Tag Archives: Prime Minister’s Questions

Peter Stefanovic demolishes Rishi Sunak’s PMQs lies

Rishi Sunak at PMQs: the mouth is open but he has nothing worthwhile to say [archive image].

Can you believe some people are actually gaslit by the drivel that spouts out of Rishi Sunak’s mouth during Prime Minister’s Questions?

They deny the facts of their own senses to believe that we’re all better-off – and actually “levelling up”, whatever that means. With whom?

This Writer, for one, would like to see Rishi Sunak make an earnest commitment for us all to level up with the kind of earnings and savings he and his wife make every year. That might be worth something.

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As it is, his rhetoric is nothing but empty gas, that probably comes with an odour of rotting things.

I’m just glad the excellent Peter Stefanovic is around to put the facts to Sunak’s fiction because it means I don’t have to:


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Rishi Sunak’s weasel words can’t hide the lie: Tories WERE called out on crumbling schools, long ago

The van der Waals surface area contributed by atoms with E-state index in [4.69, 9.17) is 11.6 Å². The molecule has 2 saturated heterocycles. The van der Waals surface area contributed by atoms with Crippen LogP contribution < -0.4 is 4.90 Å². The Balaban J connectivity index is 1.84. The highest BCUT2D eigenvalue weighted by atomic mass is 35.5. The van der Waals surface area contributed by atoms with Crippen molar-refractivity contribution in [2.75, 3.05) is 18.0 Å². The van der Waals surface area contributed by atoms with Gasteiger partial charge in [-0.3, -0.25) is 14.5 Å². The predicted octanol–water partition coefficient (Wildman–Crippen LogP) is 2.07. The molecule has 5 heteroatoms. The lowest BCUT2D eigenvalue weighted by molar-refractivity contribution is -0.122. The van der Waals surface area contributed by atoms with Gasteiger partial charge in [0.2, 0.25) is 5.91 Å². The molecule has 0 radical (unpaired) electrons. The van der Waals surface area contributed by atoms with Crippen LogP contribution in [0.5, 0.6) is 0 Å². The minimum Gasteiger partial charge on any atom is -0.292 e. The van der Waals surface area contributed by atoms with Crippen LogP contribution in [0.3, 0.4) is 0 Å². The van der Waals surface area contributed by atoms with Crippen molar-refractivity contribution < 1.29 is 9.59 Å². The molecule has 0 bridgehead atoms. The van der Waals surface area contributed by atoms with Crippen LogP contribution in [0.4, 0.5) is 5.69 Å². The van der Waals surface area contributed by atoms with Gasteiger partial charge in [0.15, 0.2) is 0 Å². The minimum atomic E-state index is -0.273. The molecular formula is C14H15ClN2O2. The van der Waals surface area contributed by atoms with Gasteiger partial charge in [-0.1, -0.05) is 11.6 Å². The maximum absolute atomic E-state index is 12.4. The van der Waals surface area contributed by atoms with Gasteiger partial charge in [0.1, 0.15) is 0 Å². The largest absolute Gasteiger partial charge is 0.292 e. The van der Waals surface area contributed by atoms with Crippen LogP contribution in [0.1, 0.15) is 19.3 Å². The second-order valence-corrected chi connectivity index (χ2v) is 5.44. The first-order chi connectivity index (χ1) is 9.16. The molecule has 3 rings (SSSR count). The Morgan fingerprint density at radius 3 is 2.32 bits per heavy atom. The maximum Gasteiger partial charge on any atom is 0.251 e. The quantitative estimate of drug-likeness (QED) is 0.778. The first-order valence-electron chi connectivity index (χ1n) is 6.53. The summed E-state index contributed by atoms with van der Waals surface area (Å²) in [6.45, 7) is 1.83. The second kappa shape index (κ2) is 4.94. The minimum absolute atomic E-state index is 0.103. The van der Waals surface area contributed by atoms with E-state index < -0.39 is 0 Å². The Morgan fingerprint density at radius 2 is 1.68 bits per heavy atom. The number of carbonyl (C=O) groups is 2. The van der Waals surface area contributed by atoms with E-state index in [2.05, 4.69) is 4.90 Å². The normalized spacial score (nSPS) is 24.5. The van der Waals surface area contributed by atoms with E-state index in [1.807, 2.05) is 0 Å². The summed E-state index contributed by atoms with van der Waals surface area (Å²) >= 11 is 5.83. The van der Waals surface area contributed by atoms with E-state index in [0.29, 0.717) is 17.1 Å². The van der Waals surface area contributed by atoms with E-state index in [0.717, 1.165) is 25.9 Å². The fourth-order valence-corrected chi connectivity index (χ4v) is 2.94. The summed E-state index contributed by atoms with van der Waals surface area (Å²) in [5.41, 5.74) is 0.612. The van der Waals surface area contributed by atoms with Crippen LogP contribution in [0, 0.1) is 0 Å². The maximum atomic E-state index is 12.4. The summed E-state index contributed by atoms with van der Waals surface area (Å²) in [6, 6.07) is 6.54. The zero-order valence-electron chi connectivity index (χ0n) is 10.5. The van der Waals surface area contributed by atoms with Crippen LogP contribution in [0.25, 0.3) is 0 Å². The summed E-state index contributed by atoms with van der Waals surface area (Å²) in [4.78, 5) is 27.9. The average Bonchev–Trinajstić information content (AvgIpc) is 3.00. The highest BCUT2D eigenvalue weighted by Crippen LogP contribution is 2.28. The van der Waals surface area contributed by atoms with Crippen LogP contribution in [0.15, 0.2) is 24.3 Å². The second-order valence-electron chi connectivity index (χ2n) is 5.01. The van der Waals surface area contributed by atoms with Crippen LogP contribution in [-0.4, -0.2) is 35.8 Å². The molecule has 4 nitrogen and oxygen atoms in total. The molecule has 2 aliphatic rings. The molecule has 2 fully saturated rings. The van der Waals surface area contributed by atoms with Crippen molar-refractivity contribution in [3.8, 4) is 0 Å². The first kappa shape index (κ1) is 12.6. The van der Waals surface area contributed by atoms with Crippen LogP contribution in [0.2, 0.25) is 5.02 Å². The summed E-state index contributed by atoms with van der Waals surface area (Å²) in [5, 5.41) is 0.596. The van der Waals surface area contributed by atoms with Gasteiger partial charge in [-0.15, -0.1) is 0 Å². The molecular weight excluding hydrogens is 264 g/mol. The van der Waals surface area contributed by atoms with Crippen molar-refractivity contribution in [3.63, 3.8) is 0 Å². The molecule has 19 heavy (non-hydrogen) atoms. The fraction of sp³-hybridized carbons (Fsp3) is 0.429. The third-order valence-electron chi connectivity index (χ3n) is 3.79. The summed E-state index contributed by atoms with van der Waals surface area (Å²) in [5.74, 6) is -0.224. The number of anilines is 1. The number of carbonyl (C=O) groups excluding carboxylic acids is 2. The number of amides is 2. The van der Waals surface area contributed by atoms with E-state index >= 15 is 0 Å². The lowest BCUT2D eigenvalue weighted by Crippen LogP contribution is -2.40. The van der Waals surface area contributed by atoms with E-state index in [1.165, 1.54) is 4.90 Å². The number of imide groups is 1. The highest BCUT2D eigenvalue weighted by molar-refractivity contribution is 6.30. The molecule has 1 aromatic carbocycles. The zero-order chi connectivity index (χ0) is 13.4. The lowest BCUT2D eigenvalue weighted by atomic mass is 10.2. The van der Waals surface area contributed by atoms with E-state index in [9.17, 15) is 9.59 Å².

Crash: this is what happens when RAAC concrete in a school roof fails.

Rishi Sunak has been caught lying in Prime Minister’s Questions again.

He said Opposition leader Keir Starmer had never raised the issue of crumbling schools with him before PMQs on Wednesday (September 6) – but this is not true.

Here’s what Sunak said:

With hindsight, the Tories have rushed to claim that Sunak meant Starmer had never mentioned RAAC concrete in schools before Wednesday – you can see it in Greg Hands’s ‘X’ post above, and in Michele Donelan’s response to Kate Garraway, below:

But these are weasel words. You can hear Sunak’s words for yourself, so you know he didn’t mention RAAC concrete. If he didn’t, then it is misleading of these other Tories to do so afterwards.

It seems that, when Sunak was bandying the words “Captain Hindsight” around, he was pointing in the wrong direction.


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Rishi Sunak caught lying about Tory achievements in local government?

Rishi Sunak in Parliament: he should check his facts before speaking – or was he just sneaking out a lie and hoping we wouldn’t notice?

Conservative prime minister Rishi Sunak seems to have over-emphasized his party’s achievements in local government, as This Writer pointed out in a tweet:

I mentioned Guildford because the situation there was highlighted on Twitter recently, as follows: